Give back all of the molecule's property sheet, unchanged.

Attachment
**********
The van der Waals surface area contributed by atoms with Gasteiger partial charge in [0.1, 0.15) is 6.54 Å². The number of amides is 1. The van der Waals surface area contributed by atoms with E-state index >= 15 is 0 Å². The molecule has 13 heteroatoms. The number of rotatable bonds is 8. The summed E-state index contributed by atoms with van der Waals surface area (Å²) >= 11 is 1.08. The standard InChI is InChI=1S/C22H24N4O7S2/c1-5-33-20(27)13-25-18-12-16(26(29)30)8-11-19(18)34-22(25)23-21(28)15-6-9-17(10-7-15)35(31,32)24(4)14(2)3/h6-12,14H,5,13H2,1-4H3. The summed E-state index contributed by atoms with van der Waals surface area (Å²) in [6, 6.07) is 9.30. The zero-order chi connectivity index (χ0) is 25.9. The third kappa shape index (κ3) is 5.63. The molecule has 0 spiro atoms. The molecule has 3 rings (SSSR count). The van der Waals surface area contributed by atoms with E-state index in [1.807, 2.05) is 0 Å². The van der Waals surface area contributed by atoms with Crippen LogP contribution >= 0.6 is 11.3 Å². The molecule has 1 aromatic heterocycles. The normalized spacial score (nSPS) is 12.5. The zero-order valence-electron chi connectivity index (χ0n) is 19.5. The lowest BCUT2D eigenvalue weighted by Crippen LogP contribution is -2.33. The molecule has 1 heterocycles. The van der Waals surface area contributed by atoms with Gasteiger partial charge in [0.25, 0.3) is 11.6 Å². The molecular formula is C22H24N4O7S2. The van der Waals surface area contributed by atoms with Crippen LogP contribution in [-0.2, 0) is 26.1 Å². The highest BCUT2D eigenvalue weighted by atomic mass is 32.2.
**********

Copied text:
The van der Waals surface area contributed by atoms with Gasteiger partial charge in [0.1, 0.15) is 6.54 Å². The number of amides is 1. The van der Waals surface area contributed by atoms with E-state index >= 15 is 0 Å². The molecule has 13 heteroatoms. The number of rotatable bonds is 8. The summed E-state index contributed by atoms with van der Waals surface area (Å²) >= 11 is 1.08. The standard InChI is InChI=1S/C22H24N4O7S2/c1-5-33-20(27)13-25-18-12-16(26(29)30)8-11-19(18)34-22(25)23-21(28)15-6-9-17(10-7-15)35(31,32)24(4)14(2)3/h6-12,14H,5,13H2,1-4H3. The summed E-state index contributed by atoms with van der Waals surface area (Å²) in [6, 6.07) is 9.30. The zero-order chi connectivity index (χ0) is 25.9. The third kappa shape index (κ3) is 5.63. The molecule has 0 spiro atoms. The molecule has 3 rings (SSSR count). The van der Waals surface area contributed by atoms with E-state index in [1.807, 2.05) is 0 Å². The van der Waals surface area contributed by atoms with Crippen LogP contribution >= 0.6 is 11.3 Å². The molecule has 1 aromatic heterocycles. The normalized spacial score (nSPS) is 12.5. The zero-order valence-electron chi connectivity index (χ0n) is 19.5. The lowest BCUT2D eigenvalue weighted by Crippen LogP contribution is -2.33. The molecule has 1 heterocycles. The van der Waals surface area contributed by atoms with Gasteiger partial charge in [0.25, 0.3) is 11.6 Å². The molecular formula is C22H24N4O7S2. The van der Waals surface area contributed by atoms with Crippen LogP contribution in [-0.2, 0) is 26.1 Å². The highest BCUT2D eigenvalue weighted by atomic mass is 32.2.